• A qualifying individual could be the taxpayer's older child, parent or cousin. It could even be someone who is not related to the taxpayer. To qualify, the unrelated person must have lived with the taxpayer for the entire tax year.
  • The maximum amount of the credit is $500 per qualifying dependent.
  • The dependent must be a U.S. citizen, a U.S. national, or a U.S. resident alien.
  • Taxpayers who are eligible to claim this credit must list the name and Social Security number or individual taxpayer identification number for each dependent they claim on their tax return.
  • The credit begins to phase out at $200,000 of modified adjusted gross income. This amount is $400,000 for married couples filing jointly.
  • Taxpayers can use the worksheet on page 6 of Publication 972, Child Tax Credit (PDF), Child Tax Credit, to determine if they can claim this credit.

Taxman
October 2, 2019

IRS Tax Tip 2019-137, October 2, 2019

Now that fall is here and school has started, many teachers are dipping into their own pockets to buy classroom supplies. Doing this throughout the year can add up fast. Fortunately, eligible educators may be able to defray qualified expenses they paid in 2019 when they file their tax return in 2020.

Educators who work in schools may qualify to deduct up to $250 of unreimbursed expenses. That amount goes up to $500 if two qualified educators are married and file a joint return. However, neither spouse can deduct more than $250 of his or her qualified expenses when they file.

Taxpayers qualify for this deduction if they:

  • Teach any grade from kindergarten through twelfth grade.
  • Are a teacher, instructor, counselor, principal or aide.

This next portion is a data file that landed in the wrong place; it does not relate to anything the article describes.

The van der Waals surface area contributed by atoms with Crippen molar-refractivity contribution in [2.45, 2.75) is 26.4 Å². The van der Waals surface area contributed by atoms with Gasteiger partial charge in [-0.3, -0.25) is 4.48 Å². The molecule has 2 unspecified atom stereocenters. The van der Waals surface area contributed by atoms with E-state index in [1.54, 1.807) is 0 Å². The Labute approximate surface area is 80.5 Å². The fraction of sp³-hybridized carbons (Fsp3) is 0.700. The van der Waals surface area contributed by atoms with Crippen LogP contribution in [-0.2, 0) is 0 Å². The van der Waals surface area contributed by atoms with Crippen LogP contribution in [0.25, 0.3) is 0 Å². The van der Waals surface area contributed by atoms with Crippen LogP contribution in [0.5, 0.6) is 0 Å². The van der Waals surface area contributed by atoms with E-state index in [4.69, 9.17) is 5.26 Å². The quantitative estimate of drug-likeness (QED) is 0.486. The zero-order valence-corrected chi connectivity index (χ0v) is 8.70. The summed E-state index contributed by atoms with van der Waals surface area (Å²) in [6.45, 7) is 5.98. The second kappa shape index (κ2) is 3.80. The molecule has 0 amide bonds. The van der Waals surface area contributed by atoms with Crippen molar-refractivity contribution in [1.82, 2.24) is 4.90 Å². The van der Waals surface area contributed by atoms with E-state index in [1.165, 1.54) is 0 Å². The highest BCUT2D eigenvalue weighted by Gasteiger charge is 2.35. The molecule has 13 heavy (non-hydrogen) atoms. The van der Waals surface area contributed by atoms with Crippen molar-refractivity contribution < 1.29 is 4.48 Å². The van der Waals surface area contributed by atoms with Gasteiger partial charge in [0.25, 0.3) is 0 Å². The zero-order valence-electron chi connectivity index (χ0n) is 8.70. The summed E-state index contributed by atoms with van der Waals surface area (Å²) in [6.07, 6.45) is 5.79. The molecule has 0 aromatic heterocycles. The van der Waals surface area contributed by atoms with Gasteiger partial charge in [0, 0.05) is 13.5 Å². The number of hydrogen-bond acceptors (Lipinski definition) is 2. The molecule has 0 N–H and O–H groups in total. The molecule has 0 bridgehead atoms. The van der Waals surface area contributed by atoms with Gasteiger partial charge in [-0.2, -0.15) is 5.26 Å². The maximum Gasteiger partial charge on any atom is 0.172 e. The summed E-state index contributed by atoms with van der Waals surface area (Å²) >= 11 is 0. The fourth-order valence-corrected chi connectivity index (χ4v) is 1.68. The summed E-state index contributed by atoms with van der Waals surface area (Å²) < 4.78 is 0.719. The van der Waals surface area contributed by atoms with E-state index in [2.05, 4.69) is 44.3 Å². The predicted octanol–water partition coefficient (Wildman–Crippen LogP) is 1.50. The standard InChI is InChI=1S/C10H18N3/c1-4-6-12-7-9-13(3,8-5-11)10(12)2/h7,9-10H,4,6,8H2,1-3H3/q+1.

• Work at least 900 hours during the school year.
  • Work in a school that provides elementary or secondary education.

Qualified expenses include:

  • Professional development courses.
  • Books.
  • Supplies.
  • Computer equipment including related software and services.
  • Supplementary materials.
  • Athletic supplies only for health and physical education.

Eligible taxpayers can claim this deduction when they file their taxes. The IRS encourages teachers to consider using tax software to help guide them through the process of claiming the deduction.

Many teachers may qualify to use online software for free with IRS Free File.

Taxbot
October 1, 2019

No one likes paying taxes. This is especially true for business owners that put so much effort into making the earnings they receive. Thankfully, there are things you can do as a business owner to lower your tax burden so you can keep more of your profits and reinvest them into your company. One way you can do this is through tax deductions. In fact, there are some business tax deductions you may have not even considered before.

Work Related Vehicle Expenses

If you use your vehicle for work, you probably know you can deduct vehicle related business expenses. Just keep records proving you used it for business. This includes things like gas and oil changes. However, there are other expenses you can deduct you may have not considered. If you are painter, you may need to keep paint, brushes and other supplies in your truck bed under a tarp. You can actually deduct the price of truck bed tarps from income taxes.

Office Furniture

One business tax deduction that many business owners overlook is deducting the price of office furniture. If you are just starting your business, you’re allowed to deduct up to $5,000 in office furniture. Your trip to IKEA may in fact be deductible.

Professional Services

The legal business code in most jurisdictions is extremely complex. Chances are you’ll need the services of an attorney at some point to help you figure out things like legal contracts. Thankfully, professional services like attorney’s or accountant’s fees are deductible as long as they are for necessary and ordinary business purposes.

Computer Software

Computer software is another business expensive that few business owners actually deduct from their taxes. Deducting computer software can sometimes be complicated. It is classified as an intangible under the tax code and needs to be amortized over a period of 15 years if it is bought with hardware. If it’s purchased separately, deducting it is easier. There are many kinds of business related software you can deduct including things like Microsoft Office, Adobe Photoshop or even an Adobe Creative Cloud suite.

Janitorial Services